The limits of personal liberty
In a libertarian paradise, you could smoke in a restaurant or office, drive without putting on a seat belt, and refuse to get your children vaccinated
"I am the master of my own fate — and no one, including the government, can tell me what to do." That's libertarianism in a nutshell, and in the abstract, it's a seductively appealing philosophy. Embrace it, and it leads you to a natural corollary: Parents should not be forced to vaccinate their kids against childhood diseases. "The state doesn't own your children," as sometimes-libertarian Sen. Rand Paul explained this week. "Parents own their children, and it is an issue of freedom." In California and 13 other states caught up in a measles outbreak, we are now seeing a demonstration that one person's freedom can inflict painful and potentially fatal consequences on an entire community. Childhood diseases that medicine defeated decades ago are making a comeback, thanks to parents who seek "philosophical" exemptions from vaccinating their kids.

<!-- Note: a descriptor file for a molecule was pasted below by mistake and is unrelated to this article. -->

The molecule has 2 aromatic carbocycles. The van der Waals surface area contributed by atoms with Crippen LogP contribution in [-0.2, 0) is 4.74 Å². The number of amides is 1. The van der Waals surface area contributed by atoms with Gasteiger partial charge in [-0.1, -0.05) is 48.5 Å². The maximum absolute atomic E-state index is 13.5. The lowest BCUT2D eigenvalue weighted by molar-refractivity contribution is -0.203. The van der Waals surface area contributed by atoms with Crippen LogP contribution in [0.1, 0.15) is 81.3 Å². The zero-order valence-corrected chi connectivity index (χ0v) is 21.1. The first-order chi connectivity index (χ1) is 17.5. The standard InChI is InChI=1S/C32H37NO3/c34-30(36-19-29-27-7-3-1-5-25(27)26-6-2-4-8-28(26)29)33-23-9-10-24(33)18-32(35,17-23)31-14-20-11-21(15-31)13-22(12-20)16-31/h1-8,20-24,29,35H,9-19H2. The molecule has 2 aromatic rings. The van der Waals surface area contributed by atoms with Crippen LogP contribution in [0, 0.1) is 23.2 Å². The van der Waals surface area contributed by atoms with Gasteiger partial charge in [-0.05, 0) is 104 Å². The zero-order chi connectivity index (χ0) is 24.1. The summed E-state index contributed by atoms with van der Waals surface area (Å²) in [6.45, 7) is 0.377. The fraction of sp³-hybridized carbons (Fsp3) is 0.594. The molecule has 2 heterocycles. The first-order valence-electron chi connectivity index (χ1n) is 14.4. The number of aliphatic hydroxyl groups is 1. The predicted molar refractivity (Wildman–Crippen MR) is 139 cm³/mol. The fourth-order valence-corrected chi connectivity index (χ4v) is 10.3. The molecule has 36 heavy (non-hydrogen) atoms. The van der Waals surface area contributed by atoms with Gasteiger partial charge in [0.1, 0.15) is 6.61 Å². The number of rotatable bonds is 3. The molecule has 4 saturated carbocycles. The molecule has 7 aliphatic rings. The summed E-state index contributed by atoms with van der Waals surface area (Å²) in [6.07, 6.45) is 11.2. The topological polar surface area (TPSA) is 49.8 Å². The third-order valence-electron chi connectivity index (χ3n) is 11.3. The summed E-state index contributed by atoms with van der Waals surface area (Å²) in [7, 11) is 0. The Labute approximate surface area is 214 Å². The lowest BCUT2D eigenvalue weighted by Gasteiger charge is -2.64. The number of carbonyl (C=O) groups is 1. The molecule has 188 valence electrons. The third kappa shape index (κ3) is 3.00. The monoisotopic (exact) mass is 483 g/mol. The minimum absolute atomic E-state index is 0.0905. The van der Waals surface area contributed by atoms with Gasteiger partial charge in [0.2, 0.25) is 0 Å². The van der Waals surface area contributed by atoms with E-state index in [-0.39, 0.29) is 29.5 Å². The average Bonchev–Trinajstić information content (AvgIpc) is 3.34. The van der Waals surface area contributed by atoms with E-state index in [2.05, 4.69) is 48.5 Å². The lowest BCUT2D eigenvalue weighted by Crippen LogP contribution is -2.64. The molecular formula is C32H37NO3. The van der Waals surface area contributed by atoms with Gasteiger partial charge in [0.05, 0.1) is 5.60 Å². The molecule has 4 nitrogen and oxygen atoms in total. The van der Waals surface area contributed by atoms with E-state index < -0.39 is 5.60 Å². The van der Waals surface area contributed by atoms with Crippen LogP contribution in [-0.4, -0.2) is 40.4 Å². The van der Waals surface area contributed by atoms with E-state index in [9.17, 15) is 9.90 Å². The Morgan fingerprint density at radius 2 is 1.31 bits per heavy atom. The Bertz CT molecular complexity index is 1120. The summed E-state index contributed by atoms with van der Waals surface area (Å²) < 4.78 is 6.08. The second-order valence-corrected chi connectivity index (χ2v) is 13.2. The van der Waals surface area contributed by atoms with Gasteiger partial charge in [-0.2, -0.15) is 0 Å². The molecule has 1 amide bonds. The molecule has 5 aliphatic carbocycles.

Libertarians are absolutely right that personal freedom is important — and easily eroded. Left unchecked, government does indeed presume too much control over our decisions, our money, and our privacy. But in a country of 320 million souls, what we do affects each other — sometimes profoundly. In a libertarian paradise, Americans would still be free to smoke in enclosed offices and restaurants, and 50 percent of the population would still be lighting up — sticking society with their health-care costs. No one would be required to wear a seat belt in the car. And yes, vaccinations would be strictly optional, and the nation's "herd immunity" would disappear. As an old adage points out, your right to swing your fist ends at the tip of another person's nose. So go ahead, swing your fist — but good luck finding a space that doesn't have a nose in it.